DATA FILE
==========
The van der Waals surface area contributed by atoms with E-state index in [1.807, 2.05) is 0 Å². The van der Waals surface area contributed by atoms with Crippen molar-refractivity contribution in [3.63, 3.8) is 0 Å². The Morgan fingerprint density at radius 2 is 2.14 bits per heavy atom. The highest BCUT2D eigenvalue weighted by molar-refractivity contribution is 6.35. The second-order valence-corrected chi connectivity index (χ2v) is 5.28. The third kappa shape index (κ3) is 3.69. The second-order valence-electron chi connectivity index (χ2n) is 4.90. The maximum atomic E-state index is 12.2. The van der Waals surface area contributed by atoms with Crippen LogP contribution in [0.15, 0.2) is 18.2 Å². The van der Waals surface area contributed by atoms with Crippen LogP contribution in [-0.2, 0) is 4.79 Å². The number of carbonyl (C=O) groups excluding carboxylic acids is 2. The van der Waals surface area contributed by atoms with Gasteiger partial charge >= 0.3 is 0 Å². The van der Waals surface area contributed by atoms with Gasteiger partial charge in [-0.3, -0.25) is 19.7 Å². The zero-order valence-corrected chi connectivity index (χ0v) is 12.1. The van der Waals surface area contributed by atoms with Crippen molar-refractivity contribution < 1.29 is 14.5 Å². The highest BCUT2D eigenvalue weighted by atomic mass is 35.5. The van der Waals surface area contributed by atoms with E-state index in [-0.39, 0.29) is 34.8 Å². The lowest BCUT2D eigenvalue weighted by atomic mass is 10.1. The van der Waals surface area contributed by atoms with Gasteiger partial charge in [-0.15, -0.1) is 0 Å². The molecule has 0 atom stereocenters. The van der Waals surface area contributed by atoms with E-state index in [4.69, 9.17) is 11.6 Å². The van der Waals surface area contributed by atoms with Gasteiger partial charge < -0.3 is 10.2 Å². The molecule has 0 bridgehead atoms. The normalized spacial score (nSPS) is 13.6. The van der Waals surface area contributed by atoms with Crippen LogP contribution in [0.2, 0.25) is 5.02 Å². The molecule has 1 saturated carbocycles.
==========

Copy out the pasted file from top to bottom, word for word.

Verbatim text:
The van der Waals surface area contributed by atoms with E-state index in [1.807, 2.05) is 0 Å². The van der Waals surface area contributed by atoms with Crippen molar-refractivity contribution in [3.63, 3.8) is 0 Å². The Morgan fingerprint density at radius 2 is 2.14 bits per heavy atom. The highest BCUT2D eigenvalue weighted by molar-refractivity contribution is 6.35. The second-order valence-corrected chi connectivity index (χ2v) is 5.28. The third kappa shape index (κ3) is 3.69. The second-order valence-electron chi connectivity index (χ2n) is 4.90. The maximum atomic E-state index is 12.2. The van der Waals surface area contributed by atoms with Crippen LogP contribution in [0.15, 0.2) is 18.2 Å². The van der Waals surface area contributed by atoms with Crippen LogP contribution in [-0.2, 0) is 4.79 Å². The number of carbonyl (C=O) groups excluding carboxylic acids is 2. The van der Waals surface area contributed by atoms with Gasteiger partial charge >= 0.3 is 0 Å². The van der Waals surface area contributed by atoms with Gasteiger partial charge in [-0.3, -0.25) is 19.7 Å². The zero-order valence-corrected chi connectivity index (χ0v) is 12.1. The van der Waals surface area contributed by atoms with Crippen molar-refractivity contribution < 1.29 is 14.5 Å². The highest BCUT2D eigenvalue weighted by atomic mass is 35.5. The van der Waals surface area contributed by atoms with E-state index in [-0.39, 0.29) is 34.8 Å². The lowest BCUT2D eigenvalue weighted by atomic mass is 10.1. The van der Waals surface area contributed by atoms with Gasteiger partial charge in [-0.15, -0.1) is 0 Å². The molecule has 0 atom stereocenters. The van der Waals surface area contributed by atoms with E-state index in [4.69, 9.17) is 11.6 Å². The van der Waals surface area contributed by atoms with Gasteiger partial charge < -0.3 is 10.2 Å². The molecule has 0 bridgehead atoms. The normalized spacial score (nSPS) is 13.6. The van der Waals surface area contributed by atoms with Crippen LogP contribution in [0.2, 0.25) is 5.02 Å². The molecule has 1 saturated carbocycles.